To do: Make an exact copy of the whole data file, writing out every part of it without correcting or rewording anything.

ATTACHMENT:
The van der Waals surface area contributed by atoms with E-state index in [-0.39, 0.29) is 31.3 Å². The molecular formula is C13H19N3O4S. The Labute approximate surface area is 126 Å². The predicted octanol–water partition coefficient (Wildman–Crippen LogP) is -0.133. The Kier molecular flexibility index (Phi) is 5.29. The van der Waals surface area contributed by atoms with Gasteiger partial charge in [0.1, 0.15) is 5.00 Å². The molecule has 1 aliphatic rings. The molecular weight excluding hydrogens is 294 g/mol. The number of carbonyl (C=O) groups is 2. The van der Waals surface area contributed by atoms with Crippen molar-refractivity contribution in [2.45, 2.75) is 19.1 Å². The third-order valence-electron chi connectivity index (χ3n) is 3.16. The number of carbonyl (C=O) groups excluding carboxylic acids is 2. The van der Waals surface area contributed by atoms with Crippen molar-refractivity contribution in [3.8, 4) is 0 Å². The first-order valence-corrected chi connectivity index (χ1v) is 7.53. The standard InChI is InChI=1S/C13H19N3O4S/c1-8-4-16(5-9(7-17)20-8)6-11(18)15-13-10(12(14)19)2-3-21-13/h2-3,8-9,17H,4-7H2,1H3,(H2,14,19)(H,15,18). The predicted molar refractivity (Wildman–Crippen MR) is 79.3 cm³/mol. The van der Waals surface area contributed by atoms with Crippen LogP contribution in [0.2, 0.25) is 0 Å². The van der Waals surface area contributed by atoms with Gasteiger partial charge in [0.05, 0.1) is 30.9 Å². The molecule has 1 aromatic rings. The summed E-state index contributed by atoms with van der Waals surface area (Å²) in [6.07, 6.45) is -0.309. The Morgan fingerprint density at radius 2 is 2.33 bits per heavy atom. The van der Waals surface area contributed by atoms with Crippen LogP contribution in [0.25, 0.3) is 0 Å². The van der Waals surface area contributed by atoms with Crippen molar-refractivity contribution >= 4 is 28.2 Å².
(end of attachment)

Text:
The van der Waals surface area contributed by atoms with E-state index in [-0.39, 0.29) is 31.3 Å². The molecular formula is C13H19N3O4S. The Labute approximate surface area is 126 Å². The predicted octanol–water partition coefficient (Wildman–Crippen LogP) is -0.133. The Kier molecular flexibility index (Phi) is 5.29. The van der Waals surface area contributed by atoms with Gasteiger partial charge in [0.1, 0.15) is 5.00 Å². The molecule has 1 aliphatic rings. The molecular weight excluding hydrogens is 294 g/mol. The number of carbonyl (C=O) groups is 2. The van der Waals surface area contributed by atoms with Crippen molar-refractivity contribution in [2.45, 2.75) is 19.1 Å². The third-order valence-electron chi connectivity index (χ3n) is 3.16. The number of carbonyl (C=O) groups excluding carboxylic acids is 2. The van der Waals surface area contributed by atoms with Crippen molar-refractivity contribution in [3.8, 4) is 0 Å². The first-order valence-corrected chi connectivity index (χ1v) is 7.53. The standard InChI is InChI=1S/C13H19N3O4S/c1-8-4-16(5-9(7-17)20-8)6-11(18)15-13-10(12(14)19)2-3-21-13/h2-3,8-9,17H,4-7H2,1H3,(H2,14,19)(H,15,18). The predicted molar refractivity (Wildman–Crippen MR) is 79.3 cm³/mol. The van der Waals surface area contributed by atoms with Crippen LogP contribution in [0.2, 0.25) is 0 Å². The van der Waals surface area contributed by atoms with Gasteiger partial charge in [0.05, 0.1) is 30.9 Å². The molecule has 1 aromatic rings. The summed E-state index contributed by atoms with van der Waals surface area (Å²) in [6.07, 6.45) is -0.309. The Morgan fingerprint density at radius 2 is 2.33 bits per heavy atom. The van der Waals surface area contributed by atoms with Crippen LogP contribution in [0.25, 0.3) is 0 Å². The van der Waals surface area contributed by atoms with Crippen molar-refractivity contribution >= 4 is 28.2 Å².